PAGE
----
Lack of Accountability

The S.C. General Assembly exercises a great deal of influence over the state’s higher-educational  system, appointing 78 percent of higher-ed board trustees at the  state’s public universities and colleges. As such, South Carolina is one  of only three states (along with Minnesota and North Carolina) in which  the majority of public higher-educational board trustees are directly  appointed by the Legislature instead of the governor.


As  any university president would acknowledge, higher-educational  institutions should be seedbeds of innovation and creativity. But  innovation shouldn’t be confined to the classroom or the laboratory, it  should also animate university leaders and administrators. Cutting-edge  solutions that would reduce costs, increase student access and bring  accountability to public universities and colleges include:


    • Increasing executive authority and improving accountability.  The governor should be granted additional appointment powers over  higher-ed trustee boards. The Commission on Higher Education should also  be given additional oversight over individual boards.
    • Investing in distance/virtual education programs.  Doing so would reach more students at a lower cost. Such programs would  also reduce the need for new classrooms, dorms and other facilities.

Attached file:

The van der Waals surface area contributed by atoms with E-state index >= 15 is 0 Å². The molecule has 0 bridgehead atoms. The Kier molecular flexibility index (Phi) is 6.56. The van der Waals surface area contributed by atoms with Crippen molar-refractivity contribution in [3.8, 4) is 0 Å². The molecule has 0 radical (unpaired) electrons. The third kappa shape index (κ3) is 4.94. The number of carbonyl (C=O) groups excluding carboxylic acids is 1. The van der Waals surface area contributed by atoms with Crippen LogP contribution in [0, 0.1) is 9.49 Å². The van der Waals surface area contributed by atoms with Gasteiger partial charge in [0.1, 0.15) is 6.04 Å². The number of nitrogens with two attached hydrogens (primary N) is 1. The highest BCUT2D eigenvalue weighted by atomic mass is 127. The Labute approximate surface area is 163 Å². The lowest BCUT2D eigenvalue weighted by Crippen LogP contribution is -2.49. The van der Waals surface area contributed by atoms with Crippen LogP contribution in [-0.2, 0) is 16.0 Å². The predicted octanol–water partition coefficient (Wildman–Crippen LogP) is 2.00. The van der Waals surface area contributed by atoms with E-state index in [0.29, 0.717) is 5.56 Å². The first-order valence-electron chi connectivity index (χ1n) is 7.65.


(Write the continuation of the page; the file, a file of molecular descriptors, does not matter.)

• Cutting administrative costs. Institution-wide reviews should aim to eliminate duplication and  provide for interdepartmental and intercampus cooperation. According to  the American Council of Trustees and Alumni (ACTA), universities in  several states (North Carolina, Arizona, Pennsylvania and California)  have eliminated redundancy and increased academic offerings by combining  departments into multi-disciplinary units and even forming academic  consortia across campuses.
    • Strengthening core curricula requirements.  None of South Carolina’s public colleges and universities requires  students to take economics while neither Clemson nor the Citadel  requires American history. Strengthening core curricula requirements  will elevate standards statewide, as well as help students obtain the  education they need as citizens in a representative democracy.
    • Focusing on education – not economic development.  The purpose of the university system is not to create jobs – a  challenge better left to the free market – but to educate students. Cuts  to higher-ed funding should begin by eliminating taxpayer subsidies for  economic development initiatives, such as the nanotech and hydrogen  fuel cell research projects at USC.


Total Spending for S.C. Higher Education: FY2001 to FY2011 (2001 Dollars)

Per Undergraduate Student Spending: FY2001 to FY2010 (2001 Dollars)





Nothing in the foregoing should be construed as an attempt to aid or hinder passage of any legislation.

Copyright © 2010 South Carolina Policy Council



[1]This  is for nine public institutions, as data for the Medical University of  South Carolina is not available. All graduation rates are based on  freshman class entering 2003. The state’s 10 public higher-educational  institutions are: The Citadel, Clemson, Coastal Carolina, The College of  Charleston, Francis Marion, Lander, MUSC, S.C. State, USC, and  Winthrop.